October 5, 2012

Crawford v. Smith et al, Rockcastle, 1838

Crawford vs. Smith et al.


37 Ky. 59; 1838 Ky. LEXIS 100; 7 Dana 59

June 19, 1838, Decided


DISPOSITION: Reversed and remanded for a new trial.

COUNSEL: Mr. Kinkaid for plaintiff: Mr. Owsley for defendants. 




 [*59]  Chief Justice ROBERTSON delivered the Opinion of the Court.

M. CRAWFORD, a retail merchant in Mount Vernon in this State, sold his stock of goods to T. J. & J. M. Smith, for cost, carriage and seven and a half per cent. advance thereon, to be secured by their promissory notes at six, twelve, and eighteen months credit. The day after the sale, the parties commenced invoicing the goods, a few articles of which, when invoiced, were sold, during the same day, as the goods of T. J. & J. M. Smith, Crawford not objecting, and moreover remarking, to the persons who applied to buy them, that he had no longer any right to sell them, but that his vendees might sell them if they chose to do so.

During the night of that day, after a considerable portion of the goods had been invoiced and separated from the residue still uninvoiced, a thief broke into the store house, and stole sundry articles, of the aggregate  [*60]  value of about three hundred dollars. Some of which, of the [**2]  value of about forty dollars, had been invoiced and deposited on or under the counter of the store room. Afterwards, the parties, having agreed concerning the carriage without actually weighing the goods, disagreed as to which of them should lose the value of the stolen goods; and, leaving that matter for future adjustment, the contract was duly carried into effect by the execution and acceptance of promissory notes for the ascertained contract price of the remaining goods.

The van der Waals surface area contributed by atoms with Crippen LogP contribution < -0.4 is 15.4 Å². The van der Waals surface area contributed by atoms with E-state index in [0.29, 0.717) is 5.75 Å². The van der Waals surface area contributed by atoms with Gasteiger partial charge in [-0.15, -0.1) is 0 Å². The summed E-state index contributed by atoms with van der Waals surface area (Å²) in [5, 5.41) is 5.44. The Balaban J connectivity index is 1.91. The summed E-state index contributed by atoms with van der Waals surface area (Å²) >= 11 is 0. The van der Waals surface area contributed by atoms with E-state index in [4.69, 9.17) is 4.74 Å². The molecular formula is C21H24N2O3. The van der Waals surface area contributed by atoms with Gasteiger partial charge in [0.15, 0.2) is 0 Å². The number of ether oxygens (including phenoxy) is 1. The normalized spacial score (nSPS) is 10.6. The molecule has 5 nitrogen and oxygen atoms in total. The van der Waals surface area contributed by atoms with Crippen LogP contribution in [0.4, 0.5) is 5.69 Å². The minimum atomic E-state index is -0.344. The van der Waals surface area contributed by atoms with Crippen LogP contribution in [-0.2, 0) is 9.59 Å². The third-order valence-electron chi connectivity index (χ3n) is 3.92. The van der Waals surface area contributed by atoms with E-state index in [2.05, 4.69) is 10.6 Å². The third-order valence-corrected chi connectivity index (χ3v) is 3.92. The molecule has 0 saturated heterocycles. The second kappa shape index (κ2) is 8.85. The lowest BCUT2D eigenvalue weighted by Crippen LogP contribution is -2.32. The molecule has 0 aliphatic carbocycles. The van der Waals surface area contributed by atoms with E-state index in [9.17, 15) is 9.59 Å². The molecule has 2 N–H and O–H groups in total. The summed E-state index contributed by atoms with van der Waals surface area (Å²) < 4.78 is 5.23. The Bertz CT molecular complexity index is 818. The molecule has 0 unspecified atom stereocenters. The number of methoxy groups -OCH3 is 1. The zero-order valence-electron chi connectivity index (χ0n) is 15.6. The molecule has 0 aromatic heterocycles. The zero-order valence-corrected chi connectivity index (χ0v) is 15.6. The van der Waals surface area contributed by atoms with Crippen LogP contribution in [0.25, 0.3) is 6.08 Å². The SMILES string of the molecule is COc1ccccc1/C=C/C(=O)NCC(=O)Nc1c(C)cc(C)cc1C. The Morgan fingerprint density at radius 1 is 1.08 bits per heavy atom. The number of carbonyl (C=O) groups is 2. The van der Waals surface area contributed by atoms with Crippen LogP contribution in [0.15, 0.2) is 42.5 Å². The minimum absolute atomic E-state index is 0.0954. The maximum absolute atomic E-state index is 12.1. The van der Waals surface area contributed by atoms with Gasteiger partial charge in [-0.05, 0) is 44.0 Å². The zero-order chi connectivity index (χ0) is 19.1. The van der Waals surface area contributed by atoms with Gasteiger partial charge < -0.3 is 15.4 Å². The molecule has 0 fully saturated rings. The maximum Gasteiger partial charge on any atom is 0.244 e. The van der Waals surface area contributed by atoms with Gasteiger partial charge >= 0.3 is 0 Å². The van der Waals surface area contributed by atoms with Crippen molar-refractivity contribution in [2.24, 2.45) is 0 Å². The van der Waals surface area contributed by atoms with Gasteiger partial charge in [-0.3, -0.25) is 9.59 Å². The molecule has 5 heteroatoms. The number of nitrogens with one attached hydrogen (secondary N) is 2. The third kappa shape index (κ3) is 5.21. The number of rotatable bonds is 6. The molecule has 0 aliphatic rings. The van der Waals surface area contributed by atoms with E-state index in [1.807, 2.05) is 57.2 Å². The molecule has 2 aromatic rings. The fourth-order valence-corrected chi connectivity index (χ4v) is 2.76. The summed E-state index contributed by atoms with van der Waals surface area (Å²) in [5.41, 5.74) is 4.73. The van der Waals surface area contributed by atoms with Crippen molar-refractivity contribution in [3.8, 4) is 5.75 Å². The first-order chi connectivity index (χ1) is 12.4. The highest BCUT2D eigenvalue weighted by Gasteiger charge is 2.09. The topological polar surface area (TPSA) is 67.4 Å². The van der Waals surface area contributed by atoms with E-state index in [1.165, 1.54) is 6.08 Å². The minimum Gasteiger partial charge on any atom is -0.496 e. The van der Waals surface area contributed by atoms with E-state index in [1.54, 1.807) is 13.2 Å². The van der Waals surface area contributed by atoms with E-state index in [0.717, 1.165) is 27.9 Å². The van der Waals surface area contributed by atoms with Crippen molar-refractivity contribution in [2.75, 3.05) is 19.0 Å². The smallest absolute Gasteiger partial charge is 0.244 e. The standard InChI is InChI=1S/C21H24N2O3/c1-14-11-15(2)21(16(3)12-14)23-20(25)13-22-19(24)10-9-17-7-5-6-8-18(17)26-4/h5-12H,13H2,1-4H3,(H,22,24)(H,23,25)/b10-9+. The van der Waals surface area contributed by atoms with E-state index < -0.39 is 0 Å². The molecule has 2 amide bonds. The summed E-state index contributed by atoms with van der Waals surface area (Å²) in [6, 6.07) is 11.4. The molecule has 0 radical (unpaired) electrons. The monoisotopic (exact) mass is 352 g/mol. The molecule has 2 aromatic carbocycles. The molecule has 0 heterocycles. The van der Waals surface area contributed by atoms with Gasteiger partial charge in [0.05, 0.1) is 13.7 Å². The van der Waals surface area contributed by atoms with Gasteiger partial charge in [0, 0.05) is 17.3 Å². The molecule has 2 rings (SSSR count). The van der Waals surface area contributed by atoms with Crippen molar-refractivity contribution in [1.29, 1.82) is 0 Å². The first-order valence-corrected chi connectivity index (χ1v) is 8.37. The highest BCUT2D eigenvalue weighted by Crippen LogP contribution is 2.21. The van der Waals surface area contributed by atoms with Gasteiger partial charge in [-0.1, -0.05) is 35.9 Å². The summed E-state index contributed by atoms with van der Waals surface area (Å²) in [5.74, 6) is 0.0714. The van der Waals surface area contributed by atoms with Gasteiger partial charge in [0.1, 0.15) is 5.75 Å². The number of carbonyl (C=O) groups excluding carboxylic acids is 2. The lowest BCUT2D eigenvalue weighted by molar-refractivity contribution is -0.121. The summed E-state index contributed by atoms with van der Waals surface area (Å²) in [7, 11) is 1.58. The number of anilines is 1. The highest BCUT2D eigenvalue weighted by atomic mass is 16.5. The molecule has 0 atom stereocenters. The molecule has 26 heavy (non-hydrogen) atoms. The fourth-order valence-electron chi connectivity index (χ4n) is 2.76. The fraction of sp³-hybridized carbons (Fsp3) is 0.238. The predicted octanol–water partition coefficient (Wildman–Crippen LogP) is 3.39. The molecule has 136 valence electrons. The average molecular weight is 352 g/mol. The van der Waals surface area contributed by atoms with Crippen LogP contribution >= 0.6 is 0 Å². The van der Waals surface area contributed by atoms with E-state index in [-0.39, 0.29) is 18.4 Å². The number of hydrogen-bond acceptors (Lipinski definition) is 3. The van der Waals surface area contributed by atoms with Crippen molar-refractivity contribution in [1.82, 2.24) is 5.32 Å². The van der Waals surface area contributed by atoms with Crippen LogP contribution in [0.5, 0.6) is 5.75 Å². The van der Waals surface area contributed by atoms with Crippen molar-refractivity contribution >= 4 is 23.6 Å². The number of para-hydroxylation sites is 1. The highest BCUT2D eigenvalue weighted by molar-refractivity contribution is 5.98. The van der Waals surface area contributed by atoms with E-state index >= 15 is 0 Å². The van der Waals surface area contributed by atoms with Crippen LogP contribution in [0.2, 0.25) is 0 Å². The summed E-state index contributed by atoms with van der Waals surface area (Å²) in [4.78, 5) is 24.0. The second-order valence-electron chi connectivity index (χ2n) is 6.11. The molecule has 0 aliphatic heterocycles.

Crawford afterwards brought an action of assumpsit for the price of the stolen goods; and, on the trial of the case, after the foregoing facts had been proved, the Circuit Judge instructed the jury that he had no right to recover.

The declaration being substantially good, and the evidence, if it show any cause of action whatever, corresponding sufficiently with some of the several counts--the only question we shall consider, is that presented by the instruction given to the jury; and that question depends altogether on another, and that is--who was the owner of the goods when they were stolen?

To ascertain satisfactorily when a contract for the sale of personal property passes the title to the vendee, is [**3]  sometimes far from being an easy task. A legal title may pass by the terms or the legal effect of the contract, and nevertheless, in judgment of law, the vendor may have a right to retain the possession until the vendee shall have performed some act, which, by express stipulation, or legal intendment, must be done before he can have a right to the possession of that to which he had acquired a legal title. Thus a simple sale of a horse for a stipulated price to be paid on delivery, or without any agreement as to the time of payment or delivery, or upon an agreement to execute a promissory note for the price simultaneously with the delivery, would, per se, vest the title to the horse in the purchaser; but as (nothing appearing to the contrary) the law, in every such case, would imply a lien by the vendor, for securing performance of the vendee's undertaking, the latter could not maintain an action of detinue against the  [*61]  former, for the horse, without first performing or offering to perform whatever he had promised to do concurrently with the delivery of the possession, or previously thereto; and still, if the horse shall, in the mean time, have died or been stolen,  [**4]  the loss will, of course, be that of the owner--that is, the purchaser.